FOREST PARK, Ga. -- Jeremy in Forest Park sent an email to our 11Alive Waste Watchers tipline:
"Forest Park had whole sections of Main Street businesses closed and even tore some of them down in order to revitalize Main Street. So far, all I have seen is a big empty field . . . Where are they getting the money for all of this?"
The area he's talking about right in the middle of Main Street in Forest Park. There is a newly completed fountain with a large clock, benches, and fresh bricks.
It's a new focal point of Main Street. But it's surrounded on one side by boarded up buildings, and on another by an empty field. A sign there touts the "Main Street Redevelopment Corridor," funded by SPLOST.
At City Hall, 11Alive is directed to the City Manager, John Parker, for answers. He confirms that the city does own several of the empty buildings along Main Street.
"I agree with you, they don't look nice," he said. "And we're going to be taking those buildings out with our own crews."
Parker said training the city workers to do the demolition work will save taxpayer money. Forest Park has been taking the various empty buildings through inspections and demolition plans. Several have asbestos, which requires an abatement plan.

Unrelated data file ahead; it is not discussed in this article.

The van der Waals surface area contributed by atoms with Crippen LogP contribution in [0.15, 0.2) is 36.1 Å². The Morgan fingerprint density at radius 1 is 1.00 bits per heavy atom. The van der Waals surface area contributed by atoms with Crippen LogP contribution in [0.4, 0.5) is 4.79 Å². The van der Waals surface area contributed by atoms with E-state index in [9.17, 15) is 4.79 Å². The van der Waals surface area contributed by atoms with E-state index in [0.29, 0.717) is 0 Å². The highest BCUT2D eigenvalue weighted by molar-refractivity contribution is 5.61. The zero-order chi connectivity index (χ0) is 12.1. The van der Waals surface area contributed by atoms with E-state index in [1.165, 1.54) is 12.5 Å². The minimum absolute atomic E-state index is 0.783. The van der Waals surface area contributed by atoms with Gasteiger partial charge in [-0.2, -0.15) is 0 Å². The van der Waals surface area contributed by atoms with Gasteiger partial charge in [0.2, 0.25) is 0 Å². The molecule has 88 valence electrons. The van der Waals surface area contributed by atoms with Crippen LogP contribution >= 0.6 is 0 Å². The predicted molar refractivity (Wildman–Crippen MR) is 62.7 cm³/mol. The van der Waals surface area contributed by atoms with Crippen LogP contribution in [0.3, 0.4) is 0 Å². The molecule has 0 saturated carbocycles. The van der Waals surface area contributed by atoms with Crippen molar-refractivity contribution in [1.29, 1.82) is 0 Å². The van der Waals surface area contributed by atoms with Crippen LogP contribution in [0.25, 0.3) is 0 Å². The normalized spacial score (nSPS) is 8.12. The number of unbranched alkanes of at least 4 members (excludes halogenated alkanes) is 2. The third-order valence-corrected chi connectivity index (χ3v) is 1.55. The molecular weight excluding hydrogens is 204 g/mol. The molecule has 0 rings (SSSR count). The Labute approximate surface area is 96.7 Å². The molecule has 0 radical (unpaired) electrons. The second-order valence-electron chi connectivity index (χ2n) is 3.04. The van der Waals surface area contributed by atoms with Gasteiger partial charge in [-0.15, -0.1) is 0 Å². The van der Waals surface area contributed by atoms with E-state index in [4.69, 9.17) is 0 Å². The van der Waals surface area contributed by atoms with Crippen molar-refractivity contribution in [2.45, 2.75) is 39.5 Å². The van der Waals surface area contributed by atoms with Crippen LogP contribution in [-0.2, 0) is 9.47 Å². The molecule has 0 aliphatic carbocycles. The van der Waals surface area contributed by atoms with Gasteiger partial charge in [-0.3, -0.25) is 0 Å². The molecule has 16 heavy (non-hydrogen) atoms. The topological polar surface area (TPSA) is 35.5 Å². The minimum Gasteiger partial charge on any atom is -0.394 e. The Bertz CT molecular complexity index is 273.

An old sky view of the area shows that two buildings standing then have been torn down. Most others in the two block area around centered at Main Street have been purchased by the city.
It's part of a $350 million Main Street Redevelopment Plan. The start money to make it happen comes from a six-year Special Local Option Sales Tax, which was approved by the voters of Forest Park. But Parker says the slowing economy means less SPLOST and a later start.
"Regardless of what people think, the economy has not actually turned around. It's still having its problems. That cuts back on the number of SPLOST dollars you receive and your programs that are based on those dollars," he said.
Parker also says this is a 20-year plan, and the SPLOST will have to be renewed for that continued funding as part of some future public-private partnership.
As for that empty field Jeremy complained about, Parker showed me soil testing and geological tests dated Apr. 5, 2012. It shows the city has been moving forward, even if residents don't see it. But they will soon.
Parker says in the next year, shovels will hit the dirt on that empty field, turning it into an underground parking deck with a park on top. Also, city crews have been trained in demolition so they can save money by taking down the old buildings themselves.
Forest Park is juggling several redevelopment projects at the same time: Main Street redevelopment, Fort Gilliam closing, and the Farmers Market revamp.